If you know the name of just one gene involved in cancer, it should be p53. Half of all cancers have a broken version of it — making it the most common of all cancer mutations.
The protein made by the gene — p53 — helps guard the body against cancer, in part by detecting and repairing damaged DNA. That’s why scientists call it the “guardian of the genome.” This tumor suppressor gene is so famous, there’s a popular science book about its discovery.
And yet, over the 30 years since p53 was first discovered, it has remained a stubborn mystery, resisting efforts to tease apart exactly how the loss of the gene’s protection leads to the development of cancer.
In August 2022, however, researchers in the Sloan Kettering Institute were able to provide some new answers in a groundbreaking study published in Nature — answers that hint at new avenues for treatment.
“Rather than promoting genetic chaos, what we see when cells lose p53 is an orderly progression of genetic changes that is actually quite predictable,” says the study’s senior author, Scott Lowe, PhD, Chair of the Cancer Biology and Genetics Program in the Sloan Kettering Institute. “That came as a complete surprise to us and suggests a new way to think about possibly treating cancer.”
It’s not surprising that such a discovery was made at the institute. It’s a research hub within Memorial Sloan Kettering Cancer Center (MSK) that brings together scientists from many disciplines to tackle foundational questions in biology. And over the 75 years since it first opened its doors, investigators there have made significant advances in the fundamental understanding of cancer, as well as helped pioneer advances in chemotherapy, radiation therapy, drugs targeting specific cancer mutations, and modern immunotherapies.
“When people ask, ‘Why is it important to support basic science research?’ — and by that I mean research aimed first and foremost at deepening our understanding of biology — I like to point to studies like this,” says leading cancer metastasis researcher Joan Massagué, PhD, Chief Scientific Officer for Memorial Sloan Kettering Cancer Center (MSK) and Director of the Sloan Kettering Institute.
Understanding p53’s Role in Cancer
For years, scientists struggled to fully understand p53’s role in cancer, in part because there are few good laboratory models that allow the study of p53 function at the earliest stages of tumor development, well before cells have acquired obvious hallmarks of cancer.
To bring those early changes into view, Dr. Lowe’s lab — including study first authors Timour Baslan, PhD; Zhen Zhao, MD, PhD; and John P. Morris IV, PhD — produced a unique mouse model of pancreatic cancer in which p53’s loss could be detected early on, just as the cells started to transition from benign to malignant.
The model’s key feature is a set of colorful fluorescent tags that can be seen under the microscope. These colorful patterns allowed the scientists to identify specific populations of cells that had lost p53 function but hadn’t yet turned into cancer.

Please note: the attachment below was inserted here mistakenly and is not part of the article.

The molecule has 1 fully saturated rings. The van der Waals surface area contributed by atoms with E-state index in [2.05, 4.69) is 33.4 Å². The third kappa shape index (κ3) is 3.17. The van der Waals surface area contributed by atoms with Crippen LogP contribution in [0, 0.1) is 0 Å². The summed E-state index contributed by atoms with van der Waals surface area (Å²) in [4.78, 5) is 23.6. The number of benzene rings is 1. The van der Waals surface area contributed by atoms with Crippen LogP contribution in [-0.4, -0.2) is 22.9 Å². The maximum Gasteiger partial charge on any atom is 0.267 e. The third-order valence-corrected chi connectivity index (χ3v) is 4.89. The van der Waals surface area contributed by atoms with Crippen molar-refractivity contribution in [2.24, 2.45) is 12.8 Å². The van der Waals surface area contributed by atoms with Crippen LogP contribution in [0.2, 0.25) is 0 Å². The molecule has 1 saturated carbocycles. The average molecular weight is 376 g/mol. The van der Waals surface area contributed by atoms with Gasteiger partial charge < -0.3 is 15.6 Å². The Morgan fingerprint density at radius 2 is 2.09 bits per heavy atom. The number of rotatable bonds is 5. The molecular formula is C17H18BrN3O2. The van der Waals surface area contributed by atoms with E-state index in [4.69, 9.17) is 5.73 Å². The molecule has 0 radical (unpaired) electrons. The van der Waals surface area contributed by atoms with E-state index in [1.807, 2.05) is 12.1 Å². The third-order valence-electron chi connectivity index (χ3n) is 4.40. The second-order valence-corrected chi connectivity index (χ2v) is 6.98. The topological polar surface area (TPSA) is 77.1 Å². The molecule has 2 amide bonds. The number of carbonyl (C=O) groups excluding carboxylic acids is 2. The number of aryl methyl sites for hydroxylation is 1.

“It’s sort of like the first wobble as the wheels start to fall off the wagon,” Dr. Lowe says.
A deeper analysis was able to pinpoint the genetic changes that occurred immediately following p53 loss and those that continued after.
Genetic Evolution of Tumors and Their Patterns
Instead of opening a Pandora’s box of genetic chaos, the researchers observed that changes caused by the loss of p53 always seemed to unfold in a consistent pattern — genetic deletions, duplication of chromosomes, more deletions, and finally, gaining additional copies of certain genes.
Knowing that there are “rules” to the genetic evolution of tumors suggests new ways to think about treating them, the scientists say.
Many existing cancer drugs target extra copies of genes that arise in tumors. But these additions happen late in a tumor’s evolution, so not all cells in the tumor will have them. This means that drugs targeting such changes leave some of the earliest-developing cancer cells unscathed.
A more effective approach to treating cancer might be to target the gene deletions that occur very early in cancer development, immediately after the loss of p53, since these changes will be found in almost all of the tumor cells — leaving far fewer of them to grow and spread.
Targeting these deletions could be tricky, Dr. Lowe notes, but the possibility is there: “If there’s order and rules to cancer development, then we might ultimately be able to understand and exploit those rules against the cancer itself,” he says.
“When or where the next major advance in cancer treatment will occur is unknown, but it often begins with basic research,” Dr. Massagué says.
This work was supported in part by the David M. Rubenstein Center for Pancreatic Cancer Research.
Dr. Massagué holds the Marie-Josée and Henry R. Kravis Chair.
Dr. Lowe holds the Geoffrey Beene Chair at MSK and is a Howard Hughes Medical Institute Investigator.